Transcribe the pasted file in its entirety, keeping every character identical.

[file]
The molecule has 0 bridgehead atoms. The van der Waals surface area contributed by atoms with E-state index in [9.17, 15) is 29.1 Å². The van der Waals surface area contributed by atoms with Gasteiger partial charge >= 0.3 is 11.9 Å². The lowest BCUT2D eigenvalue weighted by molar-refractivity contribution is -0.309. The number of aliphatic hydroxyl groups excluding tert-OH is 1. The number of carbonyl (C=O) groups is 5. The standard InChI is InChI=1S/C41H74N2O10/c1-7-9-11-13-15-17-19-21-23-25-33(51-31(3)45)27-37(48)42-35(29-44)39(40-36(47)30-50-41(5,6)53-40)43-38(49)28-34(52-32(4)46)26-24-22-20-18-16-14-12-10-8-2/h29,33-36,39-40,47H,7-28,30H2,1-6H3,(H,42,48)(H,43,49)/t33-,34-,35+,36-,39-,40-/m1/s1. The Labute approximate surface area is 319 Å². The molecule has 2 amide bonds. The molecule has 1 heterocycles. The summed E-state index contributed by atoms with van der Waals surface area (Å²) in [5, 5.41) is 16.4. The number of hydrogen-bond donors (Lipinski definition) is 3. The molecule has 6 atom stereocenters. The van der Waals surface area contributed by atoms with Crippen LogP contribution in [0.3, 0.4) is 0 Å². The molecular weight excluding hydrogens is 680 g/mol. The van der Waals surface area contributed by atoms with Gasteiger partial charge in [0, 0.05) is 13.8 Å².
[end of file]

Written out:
The molecule has 0 bridgehead atoms. The van der Waals surface area contributed by atoms with E-state index in [9.17, 15) is 29.1 Å². The van der Waals surface area contributed by atoms with Gasteiger partial charge >= 0.3 is 11.9 Å². The lowest BCUT2D eigenvalue weighted by molar-refractivity contribution is -0.309. The number of aliphatic hydroxyl groups excluding tert-OH is 1. The number of carbonyl (C=O) groups is 5. The standard InChI is InChI=1S/C41H74N2O10/c1-7-9-11-13-15-17-19-21-23-25-33(51-31(3)45)27-37(48)42-35(29-44)39(40-36(47)30-50-41(5,6)53-40)43-38(49)28-34(52-32(4)46)26-24-22-20-18-16-14-12-10-8-2/h29,33-36,39-40,47H,7-28,30H2,1-6H3,(H,42,48)(H,43,49)/t33-,34-,35+,36-,39-,40-/m1/s1. The Labute approximate surface area is 319 Å². The molecule has 2 amide bonds. The molecule has 1 heterocycles. The summed E-state index contributed by atoms with van der Waals surface area (Å²) in [5, 5.41) is 16.4. The number of hydrogen-bond donors (Lipinski definition) is 3. The molecule has 6 atom stereocenters. The van der Waals surface area contributed by atoms with Crippen LogP contribution in [0.3, 0.4) is 0 Å². The molecular weight excluding hydrogens is 680 g/mol. The van der Waals surface area contributed by atoms with Gasteiger partial charge in [0, 0.05) is 13.8 Å².